The decal sheet should now be given the same varnish treatment as the panel, and again allowed to dry for a minimum 12 hours in a warm, dust free environment. I cannot emphasis enough how important this dust free precaution is, in ensuring a perfect finished result.

Applying the Decal

While still on the backing sheet, trim the decal carefully with a craft knife or as I prefer, good very sharp scissors. The final size of the decal should be a few millimetres smaller than the panel edge, or just outside your edging line, if you have one. Take care not to touch the decal print itself, to avoid fingerprints. Using a suitable sized dish, with 2 – 3cm of room temperature clean water, immerse your decal completely, using a cotton bud if necessary. Do not use warm/hot water. Time of immersion will be from around ½ min to perhaps 2 mins.
With your panel on a towel, use a small soft artist-type brush (½in flat) to moisten the panel surface with water. Test the decal very carefully in the water, to see if it will slide easily from the backing. Remove backing and decal from water, allow to drain slightly, and by using the wet brush you should be able to carefully slide the decal on to the damp panel. This should require virtually no pressure from the brush. If you find the decal turning at the edges, delicate use of a wooden toothpick will usually allow you to unfurl the offending edge. The decal should virtually float on the panel, allowing final position adjustment, again very carefully using the soft brush. Once in the desired position, use the brush to gently remove water from under the decal, with very light strokes from centre to edge. Use of a small piece of fine sponge, tissue towel, or cotton bud, to remove excess water is helpful. Ensure all air bubbles and moisture are removed from under the decal and no creases have formed. Final strokes of the moistened brush should remove any blemishes.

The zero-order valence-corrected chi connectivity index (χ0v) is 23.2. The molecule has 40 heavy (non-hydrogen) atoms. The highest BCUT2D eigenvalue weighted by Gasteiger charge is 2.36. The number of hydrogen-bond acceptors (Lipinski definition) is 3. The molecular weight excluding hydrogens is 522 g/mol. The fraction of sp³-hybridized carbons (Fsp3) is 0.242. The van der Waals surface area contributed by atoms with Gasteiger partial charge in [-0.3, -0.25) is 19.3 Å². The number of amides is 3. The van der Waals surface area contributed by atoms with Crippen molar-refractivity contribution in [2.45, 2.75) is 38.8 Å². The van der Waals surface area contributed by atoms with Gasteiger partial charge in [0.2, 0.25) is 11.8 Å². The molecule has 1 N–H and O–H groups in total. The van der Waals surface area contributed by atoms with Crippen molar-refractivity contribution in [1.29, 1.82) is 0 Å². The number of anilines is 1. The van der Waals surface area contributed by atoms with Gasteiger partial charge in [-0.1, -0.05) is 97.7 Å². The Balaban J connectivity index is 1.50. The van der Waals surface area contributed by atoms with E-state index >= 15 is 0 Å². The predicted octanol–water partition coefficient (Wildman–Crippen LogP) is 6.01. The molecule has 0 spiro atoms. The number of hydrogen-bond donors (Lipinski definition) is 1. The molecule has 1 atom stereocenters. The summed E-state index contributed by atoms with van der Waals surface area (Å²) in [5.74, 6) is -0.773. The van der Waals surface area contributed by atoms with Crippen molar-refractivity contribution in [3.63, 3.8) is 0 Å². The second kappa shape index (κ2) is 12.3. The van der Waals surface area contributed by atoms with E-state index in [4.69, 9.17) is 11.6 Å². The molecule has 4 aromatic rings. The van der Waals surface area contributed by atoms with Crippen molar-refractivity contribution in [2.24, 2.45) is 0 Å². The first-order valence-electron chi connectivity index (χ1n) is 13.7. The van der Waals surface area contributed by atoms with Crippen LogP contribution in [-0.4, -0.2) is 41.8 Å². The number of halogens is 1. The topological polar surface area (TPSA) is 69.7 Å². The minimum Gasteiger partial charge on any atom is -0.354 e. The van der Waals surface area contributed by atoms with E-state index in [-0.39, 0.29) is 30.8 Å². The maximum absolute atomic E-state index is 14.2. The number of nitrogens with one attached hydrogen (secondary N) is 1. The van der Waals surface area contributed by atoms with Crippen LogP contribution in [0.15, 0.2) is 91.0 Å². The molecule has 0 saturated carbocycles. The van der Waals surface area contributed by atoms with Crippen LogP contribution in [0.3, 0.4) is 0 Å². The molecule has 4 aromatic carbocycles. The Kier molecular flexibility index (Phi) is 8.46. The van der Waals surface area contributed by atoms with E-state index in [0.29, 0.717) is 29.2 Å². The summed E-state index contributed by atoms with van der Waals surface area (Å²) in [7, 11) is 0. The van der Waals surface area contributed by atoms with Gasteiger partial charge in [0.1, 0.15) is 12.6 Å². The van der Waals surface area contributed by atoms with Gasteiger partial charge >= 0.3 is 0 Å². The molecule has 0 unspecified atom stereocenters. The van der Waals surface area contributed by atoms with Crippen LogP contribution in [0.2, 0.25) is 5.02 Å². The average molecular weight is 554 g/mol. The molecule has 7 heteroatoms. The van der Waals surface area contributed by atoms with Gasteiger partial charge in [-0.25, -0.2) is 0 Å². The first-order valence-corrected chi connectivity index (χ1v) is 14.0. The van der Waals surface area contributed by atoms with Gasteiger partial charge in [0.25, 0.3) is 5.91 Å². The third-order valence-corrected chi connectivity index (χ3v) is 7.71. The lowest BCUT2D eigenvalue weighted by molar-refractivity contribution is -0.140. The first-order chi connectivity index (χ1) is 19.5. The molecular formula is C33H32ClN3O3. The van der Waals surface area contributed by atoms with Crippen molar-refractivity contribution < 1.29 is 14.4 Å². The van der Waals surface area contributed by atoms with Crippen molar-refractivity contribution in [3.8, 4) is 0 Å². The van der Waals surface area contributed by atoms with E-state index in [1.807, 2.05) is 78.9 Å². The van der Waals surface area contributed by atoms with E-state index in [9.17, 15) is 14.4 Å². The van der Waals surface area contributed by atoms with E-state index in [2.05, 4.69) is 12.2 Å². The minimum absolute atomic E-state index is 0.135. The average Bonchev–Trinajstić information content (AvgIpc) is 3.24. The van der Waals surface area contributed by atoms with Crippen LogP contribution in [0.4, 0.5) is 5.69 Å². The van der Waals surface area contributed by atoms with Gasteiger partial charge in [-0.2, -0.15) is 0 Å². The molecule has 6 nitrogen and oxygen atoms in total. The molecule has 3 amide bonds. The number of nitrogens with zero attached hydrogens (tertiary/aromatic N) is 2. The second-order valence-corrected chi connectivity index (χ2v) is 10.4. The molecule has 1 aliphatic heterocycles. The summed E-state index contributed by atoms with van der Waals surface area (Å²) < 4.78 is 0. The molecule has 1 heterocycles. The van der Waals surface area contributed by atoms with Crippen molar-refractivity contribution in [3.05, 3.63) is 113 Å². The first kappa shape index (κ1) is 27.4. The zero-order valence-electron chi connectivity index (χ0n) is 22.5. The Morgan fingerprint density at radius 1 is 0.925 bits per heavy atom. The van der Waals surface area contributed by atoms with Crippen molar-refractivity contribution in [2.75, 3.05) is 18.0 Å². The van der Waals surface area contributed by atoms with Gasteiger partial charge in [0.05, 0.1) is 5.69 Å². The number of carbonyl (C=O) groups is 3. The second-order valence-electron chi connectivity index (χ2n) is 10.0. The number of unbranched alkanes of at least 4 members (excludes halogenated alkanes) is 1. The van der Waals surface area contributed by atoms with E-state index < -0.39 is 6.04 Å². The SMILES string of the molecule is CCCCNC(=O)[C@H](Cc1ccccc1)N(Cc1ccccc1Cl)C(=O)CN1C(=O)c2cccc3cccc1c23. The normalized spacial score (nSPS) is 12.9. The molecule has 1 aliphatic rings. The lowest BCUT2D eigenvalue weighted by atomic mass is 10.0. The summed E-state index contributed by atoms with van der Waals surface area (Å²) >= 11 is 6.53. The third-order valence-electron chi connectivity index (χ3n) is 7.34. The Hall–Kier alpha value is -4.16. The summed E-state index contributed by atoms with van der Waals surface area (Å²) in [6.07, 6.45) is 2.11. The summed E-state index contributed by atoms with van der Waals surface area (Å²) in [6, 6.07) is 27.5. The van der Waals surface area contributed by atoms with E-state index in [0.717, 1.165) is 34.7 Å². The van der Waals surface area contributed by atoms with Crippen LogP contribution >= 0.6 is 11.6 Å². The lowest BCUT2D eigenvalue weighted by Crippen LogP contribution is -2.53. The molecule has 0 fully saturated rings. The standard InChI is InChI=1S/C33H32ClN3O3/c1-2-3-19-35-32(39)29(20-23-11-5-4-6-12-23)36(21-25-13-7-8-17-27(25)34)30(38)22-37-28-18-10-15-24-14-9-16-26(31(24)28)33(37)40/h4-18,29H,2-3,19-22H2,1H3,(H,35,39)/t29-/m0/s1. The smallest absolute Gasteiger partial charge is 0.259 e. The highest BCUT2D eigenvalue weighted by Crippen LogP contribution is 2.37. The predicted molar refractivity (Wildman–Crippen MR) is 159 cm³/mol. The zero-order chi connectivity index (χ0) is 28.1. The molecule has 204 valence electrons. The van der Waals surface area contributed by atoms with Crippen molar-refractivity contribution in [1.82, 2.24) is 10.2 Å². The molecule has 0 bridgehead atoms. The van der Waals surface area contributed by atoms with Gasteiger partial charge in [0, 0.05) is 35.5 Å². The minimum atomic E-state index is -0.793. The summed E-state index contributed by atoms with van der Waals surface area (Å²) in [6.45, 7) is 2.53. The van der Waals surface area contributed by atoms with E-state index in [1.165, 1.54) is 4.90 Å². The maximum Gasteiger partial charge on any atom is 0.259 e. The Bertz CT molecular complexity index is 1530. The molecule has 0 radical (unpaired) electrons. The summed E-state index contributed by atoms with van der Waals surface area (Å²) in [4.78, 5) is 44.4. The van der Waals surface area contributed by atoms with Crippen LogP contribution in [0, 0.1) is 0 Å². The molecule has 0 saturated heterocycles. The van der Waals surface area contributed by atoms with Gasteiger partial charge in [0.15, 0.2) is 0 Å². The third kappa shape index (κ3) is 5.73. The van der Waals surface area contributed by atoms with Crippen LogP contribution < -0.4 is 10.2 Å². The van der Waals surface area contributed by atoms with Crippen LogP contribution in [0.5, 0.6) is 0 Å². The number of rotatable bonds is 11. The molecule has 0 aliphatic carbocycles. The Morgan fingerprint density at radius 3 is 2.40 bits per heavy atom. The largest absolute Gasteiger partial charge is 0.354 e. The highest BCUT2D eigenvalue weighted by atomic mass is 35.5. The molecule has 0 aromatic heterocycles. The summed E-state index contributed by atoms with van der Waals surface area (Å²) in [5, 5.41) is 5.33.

If the results are not to your liking, then moisten the decal to remove and start again with a new decal! Perhaps some practice decal mounting is in order.

Finishing Off

The decaled panel now needs to dry thoroughly and again overnight is best. I always finish my panels off with a couple of coats of gloss varnish to totally seal the decal, again requiring overnight drying prior to assembly of any components on the panel. Prior to mounting components, you will need to carefully cut out the decal film covering the mounting holes/cut-outs, etc. I use a very sharp scalpel blade for this. Care needs to be taken when assembling, such as front nut fixing items, to the panel. Using plain washers is helpful, and if possible, tighten fixing from the panel rear, without turning the front mounting nut. A touch of super-glue at rear of panel fixing can be useful.
Warning: do not be tempted to skip/shorten any of my suggested drying times. Inkjet inks are notorious for leaching. You could end up with some very strange and unwanted colours! Also do not use an oven of any sort to hasten drying.
Figs. 6 and 7 are a couple of photographs of my project. The unit, described earlier, measures 100 x 100 x 40mm. The front panel, three-position switch, allows for automatic changeover to be enabled or any one of the two antennas to be used for non-switching, conventional transmit and receive.

Suggested/Required Materials for Decals
1. PC with PowerPoint app and inkjet printer.
2. Waterslide, clear & white Decal paper. (mrdecalpaper.com) @ £15/10 A4 Sheets.
3. ‘Plastikote Clear Super’ Gloss & Clear varnish. (various online suppliers) @ £5/400ml Spray can.
4. ‘Plastikote’ paints. Undercoats & colours. (various online suppliers) @ £8/400ml Spray can. (If required.)
73 & happy homebrewing.